A Theoretical and Practical Analysis
Chapter 8: Remedies and reparations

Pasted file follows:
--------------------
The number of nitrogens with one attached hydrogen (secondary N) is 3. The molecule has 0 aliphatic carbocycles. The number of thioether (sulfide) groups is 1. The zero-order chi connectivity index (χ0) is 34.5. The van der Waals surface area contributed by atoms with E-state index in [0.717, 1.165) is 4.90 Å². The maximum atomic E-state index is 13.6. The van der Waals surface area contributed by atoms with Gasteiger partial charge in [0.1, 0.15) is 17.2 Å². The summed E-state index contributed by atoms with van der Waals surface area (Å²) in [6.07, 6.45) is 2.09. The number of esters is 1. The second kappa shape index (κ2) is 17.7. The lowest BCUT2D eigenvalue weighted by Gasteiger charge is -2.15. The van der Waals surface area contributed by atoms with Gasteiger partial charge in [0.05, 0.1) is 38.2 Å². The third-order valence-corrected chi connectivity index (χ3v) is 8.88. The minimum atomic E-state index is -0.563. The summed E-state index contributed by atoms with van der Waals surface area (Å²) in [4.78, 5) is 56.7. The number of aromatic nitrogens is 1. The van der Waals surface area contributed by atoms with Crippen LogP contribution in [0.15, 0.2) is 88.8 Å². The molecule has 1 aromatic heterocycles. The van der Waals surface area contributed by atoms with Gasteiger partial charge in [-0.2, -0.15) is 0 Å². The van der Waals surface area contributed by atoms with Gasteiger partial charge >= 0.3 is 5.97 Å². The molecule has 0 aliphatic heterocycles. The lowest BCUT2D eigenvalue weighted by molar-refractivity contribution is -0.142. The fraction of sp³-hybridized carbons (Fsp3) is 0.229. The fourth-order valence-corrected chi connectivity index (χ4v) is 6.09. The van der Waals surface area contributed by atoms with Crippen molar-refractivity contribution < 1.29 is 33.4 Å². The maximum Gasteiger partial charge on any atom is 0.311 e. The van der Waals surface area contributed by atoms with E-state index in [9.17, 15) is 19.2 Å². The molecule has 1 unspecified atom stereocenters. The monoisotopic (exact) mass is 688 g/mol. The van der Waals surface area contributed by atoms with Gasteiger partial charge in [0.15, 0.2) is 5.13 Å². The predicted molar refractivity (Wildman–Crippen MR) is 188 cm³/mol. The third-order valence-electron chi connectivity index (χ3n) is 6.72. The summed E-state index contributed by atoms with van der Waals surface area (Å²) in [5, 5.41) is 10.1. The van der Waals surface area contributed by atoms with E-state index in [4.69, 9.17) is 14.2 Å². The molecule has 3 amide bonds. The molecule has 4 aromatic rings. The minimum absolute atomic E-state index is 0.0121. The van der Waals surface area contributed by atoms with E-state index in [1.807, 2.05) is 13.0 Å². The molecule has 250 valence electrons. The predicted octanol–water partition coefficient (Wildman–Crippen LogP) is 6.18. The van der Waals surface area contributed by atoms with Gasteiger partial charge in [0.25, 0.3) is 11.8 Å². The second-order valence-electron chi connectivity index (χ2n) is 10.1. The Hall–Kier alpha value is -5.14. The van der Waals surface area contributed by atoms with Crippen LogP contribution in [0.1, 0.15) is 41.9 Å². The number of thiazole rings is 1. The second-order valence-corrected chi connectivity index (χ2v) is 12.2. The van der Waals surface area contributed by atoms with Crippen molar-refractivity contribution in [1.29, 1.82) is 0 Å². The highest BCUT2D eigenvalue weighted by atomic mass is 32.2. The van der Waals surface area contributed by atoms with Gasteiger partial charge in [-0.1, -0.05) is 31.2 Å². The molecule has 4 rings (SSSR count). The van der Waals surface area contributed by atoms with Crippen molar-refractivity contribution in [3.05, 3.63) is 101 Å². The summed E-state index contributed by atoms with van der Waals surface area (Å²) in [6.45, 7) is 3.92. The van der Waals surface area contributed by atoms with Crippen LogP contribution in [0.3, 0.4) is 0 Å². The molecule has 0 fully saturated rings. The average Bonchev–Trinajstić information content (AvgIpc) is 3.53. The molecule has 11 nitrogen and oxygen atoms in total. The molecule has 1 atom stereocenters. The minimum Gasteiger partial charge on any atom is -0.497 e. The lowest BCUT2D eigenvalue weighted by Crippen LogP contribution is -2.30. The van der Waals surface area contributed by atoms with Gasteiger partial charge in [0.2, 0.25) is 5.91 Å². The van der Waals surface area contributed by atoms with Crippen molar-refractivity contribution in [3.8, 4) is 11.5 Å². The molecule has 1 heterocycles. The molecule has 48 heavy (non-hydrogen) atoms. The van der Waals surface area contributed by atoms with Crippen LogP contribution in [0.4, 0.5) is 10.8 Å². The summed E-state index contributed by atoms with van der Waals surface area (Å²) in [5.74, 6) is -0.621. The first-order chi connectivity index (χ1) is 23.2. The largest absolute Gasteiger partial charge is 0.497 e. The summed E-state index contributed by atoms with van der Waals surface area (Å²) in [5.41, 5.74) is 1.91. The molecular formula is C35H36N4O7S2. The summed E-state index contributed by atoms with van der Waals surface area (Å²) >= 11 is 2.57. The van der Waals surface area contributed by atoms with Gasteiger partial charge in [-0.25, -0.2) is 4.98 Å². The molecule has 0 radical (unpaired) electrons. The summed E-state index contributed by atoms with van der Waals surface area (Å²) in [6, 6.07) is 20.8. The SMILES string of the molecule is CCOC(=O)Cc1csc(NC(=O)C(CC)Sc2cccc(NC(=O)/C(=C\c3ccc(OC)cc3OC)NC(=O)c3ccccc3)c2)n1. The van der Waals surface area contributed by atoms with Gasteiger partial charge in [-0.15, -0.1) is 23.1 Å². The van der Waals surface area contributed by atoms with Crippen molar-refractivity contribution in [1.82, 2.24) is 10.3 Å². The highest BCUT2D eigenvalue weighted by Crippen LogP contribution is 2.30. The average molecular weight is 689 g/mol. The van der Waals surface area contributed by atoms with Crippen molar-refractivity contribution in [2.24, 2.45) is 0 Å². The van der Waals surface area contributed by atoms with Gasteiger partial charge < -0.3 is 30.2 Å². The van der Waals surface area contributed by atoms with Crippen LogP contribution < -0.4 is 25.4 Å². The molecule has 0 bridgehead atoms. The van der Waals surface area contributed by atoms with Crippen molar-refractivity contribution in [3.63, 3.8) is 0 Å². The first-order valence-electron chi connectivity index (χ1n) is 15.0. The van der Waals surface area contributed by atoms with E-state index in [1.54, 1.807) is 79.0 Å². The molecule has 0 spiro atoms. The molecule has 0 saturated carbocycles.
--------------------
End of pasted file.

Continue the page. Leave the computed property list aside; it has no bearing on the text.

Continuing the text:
As regards remedies and reparations, it is first necessary to make a distinction between a situation where an international court or tribunal has found a violation of treaty-based rights of an individual or legal person and a situation where a domestic court has established such a breach, for example on behalf of executive authorities or the lower courts. This chapter on remedies and reparations is limited to the latter. This is an important element in enforcing such rights on the domestic level. Different types of remedies or reparations are possible, both general and individual. If a breach is rooted in flawed domestic legislation, a general remedy would be an amendment to the legislation to prevent similar violations in the future. A more individualised remedy is a ‘dis-application’ of national law and the application of the international rule instead and annulment of an executive decision. Yet another common remedy is a compensation for those suffering from the breach of a treaty obligation. There are also other remedies, as further described below. A comparative study has shown that it is quite common that domestic courts enforce treaty-based rights on behalf of private parties. In addition, there is a trend in some countries to move in the direction of judicial enforcement of such rights. Such remedies show that whether or not domestic courts are willing or able to apply international law (incorporated or unincorporated) can have practical consequences.
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